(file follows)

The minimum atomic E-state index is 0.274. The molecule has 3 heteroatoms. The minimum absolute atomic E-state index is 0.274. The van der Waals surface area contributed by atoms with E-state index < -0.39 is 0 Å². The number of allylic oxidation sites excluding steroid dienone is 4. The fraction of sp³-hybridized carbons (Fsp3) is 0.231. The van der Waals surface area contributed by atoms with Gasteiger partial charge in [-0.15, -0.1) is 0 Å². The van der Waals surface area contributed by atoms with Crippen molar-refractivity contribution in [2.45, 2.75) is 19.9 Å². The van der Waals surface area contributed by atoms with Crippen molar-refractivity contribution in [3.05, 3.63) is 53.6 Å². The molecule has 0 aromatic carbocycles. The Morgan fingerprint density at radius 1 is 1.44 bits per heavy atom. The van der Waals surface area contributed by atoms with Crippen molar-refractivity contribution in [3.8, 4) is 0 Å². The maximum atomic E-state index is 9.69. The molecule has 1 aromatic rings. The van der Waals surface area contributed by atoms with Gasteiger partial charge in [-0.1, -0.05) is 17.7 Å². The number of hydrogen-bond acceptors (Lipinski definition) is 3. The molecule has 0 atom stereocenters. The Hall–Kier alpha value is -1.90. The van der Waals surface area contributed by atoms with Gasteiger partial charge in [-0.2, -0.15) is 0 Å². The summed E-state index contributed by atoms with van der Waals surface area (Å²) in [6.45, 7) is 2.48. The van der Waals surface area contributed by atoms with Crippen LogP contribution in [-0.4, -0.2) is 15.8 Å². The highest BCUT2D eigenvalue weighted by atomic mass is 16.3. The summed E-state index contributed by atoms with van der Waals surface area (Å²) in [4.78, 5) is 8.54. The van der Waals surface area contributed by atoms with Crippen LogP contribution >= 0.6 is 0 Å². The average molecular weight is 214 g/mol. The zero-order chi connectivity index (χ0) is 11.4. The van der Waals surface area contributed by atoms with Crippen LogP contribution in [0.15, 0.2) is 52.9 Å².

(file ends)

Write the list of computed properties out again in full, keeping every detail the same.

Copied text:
The minimum atomic E-state index is 0.274. The molecule has 3 heteroatoms. The minimum absolute atomic E-state index is 0.274. The van der Waals surface area contributed by atoms with E-state index < -0.39 is 0 Å². The number of allylic oxidation sites excluding steroid dienone is 4. The fraction of sp³-hybridized carbons (Fsp3) is 0.231. The van der Waals surface area contributed by atoms with Gasteiger partial charge in [-0.15, -0.1) is 0 Å². The van der Waals surface area contributed by atoms with Crippen molar-refractivity contribution in [2.45, 2.75) is 19.9 Å². The van der Waals surface area contributed by atoms with Crippen molar-refractivity contribution in [3.05, 3.63) is 53.6 Å². The molecule has 0 aromatic carbocycles. The Morgan fingerprint density at radius 1 is 1.44 bits per heavy atom. The van der Waals surface area contributed by atoms with Crippen molar-refractivity contribution in [3.8, 4) is 0 Å². The maximum atomic E-state index is 9.69. The molecule has 1 aromatic rings. The van der Waals surface area contributed by atoms with Gasteiger partial charge in [-0.1, -0.05) is 17.7 Å². The number of hydrogen-bond acceptors (Lipinski definition) is 3. The molecule has 0 atom stereocenters. The Hall–Kier alpha value is -1.90. The van der Waals surface area contributed by atoms with Gasteiger partial charge in [-0.2, -0.15) is 0 Å². The summed E-state index contributed by atoms with van der Waals surface area (Å²) in [6.45, 7) is 2.48. The van der Waals surface area contributed by atoms with Crippen LogP contribution in [-0.4, -0.2) is 15.8 Å². The highest BCUT2D eigenvalue weighted by atomic mass is 16.3. The summed E-state index contributed by atoms with van der Waals surface area (Å²) in [4.78, 5) is 8.54. The van der Waals surface area contributed by atoms with Crippen LogP contribution >= 0.6 is 0 Å². The average molecular weight is 214 g/mol. The zero-order chi connectivity index (χ0) is 11.4. The van der Waals surface area contributed by atoms with Crippen LogP contribution in [0.15, 0.2) is 52.9 Å².